who
  • The WHO is dealing with a large volume of hacking attempts deriving from experienced cyber-espionage actors.
  • Security researchers have also noticed the activities of known elite groups ramping up.
  • The WHO is also readying to propose the GPS-based smartphone tracking of high-risk individuals.

It is all about the World Health Organization (WHO) these days, as the ongoing Covid-19 outbreak has placed the United Nations agency at the epicenter of the developments. The WHO is responsible for international public health, so it is publishing guidelines and advisories for nations to consider and follow. It looks like their pivotal role has drawn the attention of elite hackers, who have increased their attempts to infiltrate WHO’s systems. The agency’s Chief IT Security Officer, Flavio Aggio, told the press that all hacking attacks that happened since March 13 had been successfully repelled.

Experts in the field state that they are not sure about the identity or even the origin of the hackers, although they suspect a group known as “DarkHotel.” This is an experienced group of hackers who engage in highly sophisticated attacks and cyber-espionage operations since at least 2007. Kaspersky and BitDefender researchers have also confirmed that “DarkHotel” has been reactivated since the novel virus outbreak. The exact motives of the hackers remain unknown, but the scenarios are many. From stealing priceless cure-related information to just grabbing message templates that can be used in phishing attacks, the United Nations and its agencies are generally lucrative targets.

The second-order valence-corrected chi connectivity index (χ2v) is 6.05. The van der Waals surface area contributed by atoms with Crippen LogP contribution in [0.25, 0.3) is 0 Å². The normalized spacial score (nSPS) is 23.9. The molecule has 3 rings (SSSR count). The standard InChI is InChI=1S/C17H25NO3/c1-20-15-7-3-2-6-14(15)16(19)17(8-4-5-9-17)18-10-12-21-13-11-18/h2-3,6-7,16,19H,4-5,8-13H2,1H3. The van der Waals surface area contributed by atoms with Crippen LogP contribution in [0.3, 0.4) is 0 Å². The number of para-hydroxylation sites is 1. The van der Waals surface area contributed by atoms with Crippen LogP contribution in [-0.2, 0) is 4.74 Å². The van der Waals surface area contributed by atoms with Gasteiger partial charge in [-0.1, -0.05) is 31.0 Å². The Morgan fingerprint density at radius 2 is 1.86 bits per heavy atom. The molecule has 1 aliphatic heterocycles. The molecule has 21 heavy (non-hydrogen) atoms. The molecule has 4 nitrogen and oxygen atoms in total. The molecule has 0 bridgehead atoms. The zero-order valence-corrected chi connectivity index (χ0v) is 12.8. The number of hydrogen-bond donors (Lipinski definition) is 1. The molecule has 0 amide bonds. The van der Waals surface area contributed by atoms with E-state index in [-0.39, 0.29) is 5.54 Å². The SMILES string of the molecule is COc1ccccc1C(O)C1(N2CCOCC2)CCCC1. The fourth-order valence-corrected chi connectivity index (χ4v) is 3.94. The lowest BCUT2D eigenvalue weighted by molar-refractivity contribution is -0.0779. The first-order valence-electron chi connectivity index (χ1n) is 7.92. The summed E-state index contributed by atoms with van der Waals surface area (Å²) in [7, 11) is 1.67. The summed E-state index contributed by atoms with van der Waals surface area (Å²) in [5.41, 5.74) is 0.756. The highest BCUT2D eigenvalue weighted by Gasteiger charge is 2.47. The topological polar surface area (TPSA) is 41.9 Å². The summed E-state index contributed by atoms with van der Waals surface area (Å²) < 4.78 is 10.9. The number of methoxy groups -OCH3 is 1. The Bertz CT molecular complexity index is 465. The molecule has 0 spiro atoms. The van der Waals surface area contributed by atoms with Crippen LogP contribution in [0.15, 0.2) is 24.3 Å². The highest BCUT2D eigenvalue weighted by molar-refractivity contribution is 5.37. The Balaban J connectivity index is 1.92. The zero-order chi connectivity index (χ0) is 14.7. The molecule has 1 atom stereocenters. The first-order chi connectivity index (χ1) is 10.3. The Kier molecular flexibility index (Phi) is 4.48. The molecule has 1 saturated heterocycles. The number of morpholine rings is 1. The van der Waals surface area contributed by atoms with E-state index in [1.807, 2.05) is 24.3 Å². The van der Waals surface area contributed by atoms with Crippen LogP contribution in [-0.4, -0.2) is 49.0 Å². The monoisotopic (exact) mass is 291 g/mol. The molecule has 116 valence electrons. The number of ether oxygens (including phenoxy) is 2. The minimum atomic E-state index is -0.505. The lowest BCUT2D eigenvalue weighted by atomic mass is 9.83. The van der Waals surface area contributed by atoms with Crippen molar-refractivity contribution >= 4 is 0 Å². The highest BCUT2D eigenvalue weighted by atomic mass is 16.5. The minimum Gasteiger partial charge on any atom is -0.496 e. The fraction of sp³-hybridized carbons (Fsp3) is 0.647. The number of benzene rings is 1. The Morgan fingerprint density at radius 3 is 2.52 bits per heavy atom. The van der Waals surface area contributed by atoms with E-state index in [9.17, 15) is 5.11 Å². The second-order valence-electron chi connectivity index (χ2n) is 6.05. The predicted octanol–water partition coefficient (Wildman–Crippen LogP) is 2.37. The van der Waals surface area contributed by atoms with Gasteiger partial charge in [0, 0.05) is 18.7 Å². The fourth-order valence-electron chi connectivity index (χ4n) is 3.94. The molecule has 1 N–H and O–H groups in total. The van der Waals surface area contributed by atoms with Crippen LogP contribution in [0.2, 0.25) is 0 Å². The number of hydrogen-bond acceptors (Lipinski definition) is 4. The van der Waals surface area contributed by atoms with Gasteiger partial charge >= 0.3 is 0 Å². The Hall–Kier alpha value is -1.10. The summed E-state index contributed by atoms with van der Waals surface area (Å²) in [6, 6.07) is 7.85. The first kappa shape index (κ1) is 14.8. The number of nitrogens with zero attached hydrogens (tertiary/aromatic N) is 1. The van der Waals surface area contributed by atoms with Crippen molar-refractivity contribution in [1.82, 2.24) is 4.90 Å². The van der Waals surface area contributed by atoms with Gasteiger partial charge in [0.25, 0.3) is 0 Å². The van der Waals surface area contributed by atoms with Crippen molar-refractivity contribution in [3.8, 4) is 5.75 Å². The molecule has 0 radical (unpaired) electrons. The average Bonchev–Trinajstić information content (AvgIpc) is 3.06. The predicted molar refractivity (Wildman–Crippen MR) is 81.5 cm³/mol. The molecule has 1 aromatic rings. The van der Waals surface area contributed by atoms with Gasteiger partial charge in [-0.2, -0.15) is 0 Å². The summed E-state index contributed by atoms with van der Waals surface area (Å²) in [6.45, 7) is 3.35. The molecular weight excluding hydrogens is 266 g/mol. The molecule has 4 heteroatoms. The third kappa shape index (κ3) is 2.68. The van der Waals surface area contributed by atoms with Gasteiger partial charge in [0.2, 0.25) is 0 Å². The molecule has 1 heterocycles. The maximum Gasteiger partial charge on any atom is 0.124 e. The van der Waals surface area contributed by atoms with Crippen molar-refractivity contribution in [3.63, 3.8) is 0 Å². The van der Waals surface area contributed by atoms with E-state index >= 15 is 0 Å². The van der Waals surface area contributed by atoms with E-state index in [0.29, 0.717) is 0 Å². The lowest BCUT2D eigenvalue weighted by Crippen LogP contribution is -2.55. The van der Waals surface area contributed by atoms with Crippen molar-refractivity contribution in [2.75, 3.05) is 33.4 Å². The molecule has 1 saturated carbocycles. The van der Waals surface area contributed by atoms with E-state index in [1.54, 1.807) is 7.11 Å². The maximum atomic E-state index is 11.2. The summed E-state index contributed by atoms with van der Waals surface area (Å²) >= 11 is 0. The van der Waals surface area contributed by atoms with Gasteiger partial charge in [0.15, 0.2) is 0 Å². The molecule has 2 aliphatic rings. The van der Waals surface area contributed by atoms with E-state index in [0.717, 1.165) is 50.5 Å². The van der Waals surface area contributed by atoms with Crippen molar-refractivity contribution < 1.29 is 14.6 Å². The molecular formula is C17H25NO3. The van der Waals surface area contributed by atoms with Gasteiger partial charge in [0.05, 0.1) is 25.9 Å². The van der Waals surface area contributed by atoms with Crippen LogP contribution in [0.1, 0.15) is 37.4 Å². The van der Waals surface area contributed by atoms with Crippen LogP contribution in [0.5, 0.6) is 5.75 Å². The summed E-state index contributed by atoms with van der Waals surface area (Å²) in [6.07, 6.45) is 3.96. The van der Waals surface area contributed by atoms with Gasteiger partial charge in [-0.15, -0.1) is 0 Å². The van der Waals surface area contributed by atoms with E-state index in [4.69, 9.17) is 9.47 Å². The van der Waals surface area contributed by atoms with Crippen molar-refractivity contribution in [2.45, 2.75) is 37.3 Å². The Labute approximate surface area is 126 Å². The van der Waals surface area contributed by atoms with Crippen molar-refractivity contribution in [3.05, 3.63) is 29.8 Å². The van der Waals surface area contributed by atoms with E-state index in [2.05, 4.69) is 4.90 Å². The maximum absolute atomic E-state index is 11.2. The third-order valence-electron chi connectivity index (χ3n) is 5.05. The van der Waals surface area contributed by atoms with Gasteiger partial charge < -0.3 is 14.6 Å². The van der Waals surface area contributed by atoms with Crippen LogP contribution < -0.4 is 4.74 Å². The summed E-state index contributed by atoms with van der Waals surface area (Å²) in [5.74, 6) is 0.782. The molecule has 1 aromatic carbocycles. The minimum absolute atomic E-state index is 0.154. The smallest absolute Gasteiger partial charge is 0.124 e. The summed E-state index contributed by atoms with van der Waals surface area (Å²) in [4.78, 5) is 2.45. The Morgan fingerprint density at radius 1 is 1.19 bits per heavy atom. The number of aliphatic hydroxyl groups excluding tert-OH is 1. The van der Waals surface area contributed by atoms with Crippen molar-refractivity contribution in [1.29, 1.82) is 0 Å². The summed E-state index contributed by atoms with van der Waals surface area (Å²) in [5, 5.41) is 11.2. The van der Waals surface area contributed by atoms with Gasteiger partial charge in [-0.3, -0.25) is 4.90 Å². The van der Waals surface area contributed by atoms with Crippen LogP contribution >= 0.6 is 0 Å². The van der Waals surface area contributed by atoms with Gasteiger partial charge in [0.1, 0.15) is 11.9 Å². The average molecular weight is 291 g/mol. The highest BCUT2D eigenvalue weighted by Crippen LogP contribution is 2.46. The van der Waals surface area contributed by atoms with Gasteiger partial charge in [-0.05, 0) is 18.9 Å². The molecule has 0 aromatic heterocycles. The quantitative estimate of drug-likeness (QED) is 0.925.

Concomitantly, WHO is tentatively suggesting that confirmed Covid-19 cases, as well as quarantined ones, should be tracked via their smartphone GPS. This proposal came from epidemiology professor Marylouise McLaws, who is a technical advisor of WHO. Many people who are being repatriated right now are requested to stay home and self-isolate for 14 days. However, there have been multiple cases of people breaking the quarantine and going out, risking large-scale infections. McLaws says these people could enable location services on their smartphones and click on a link sent via SMS by the local authorities to confirm their geographical position.

It is clear that the world is undergoing an unprecedented emergency right now, and extreme measures are announced back to back. The line between limiting people’s freedom and keeping the society safe from a grave danger has blurred more than ever before, and we’ve entered a situation where no privacy laws apply anymore or are quickly modified to accommodate citizen tracking. We have already reported cases of abusive utilization of tracking apps by governments, so things aren’t always done solely for the well-being of the people. Naturally, many are worried about having to give away their location to authorities, so WHO’s “pre-proposal” comes with much controversy and mixed responses.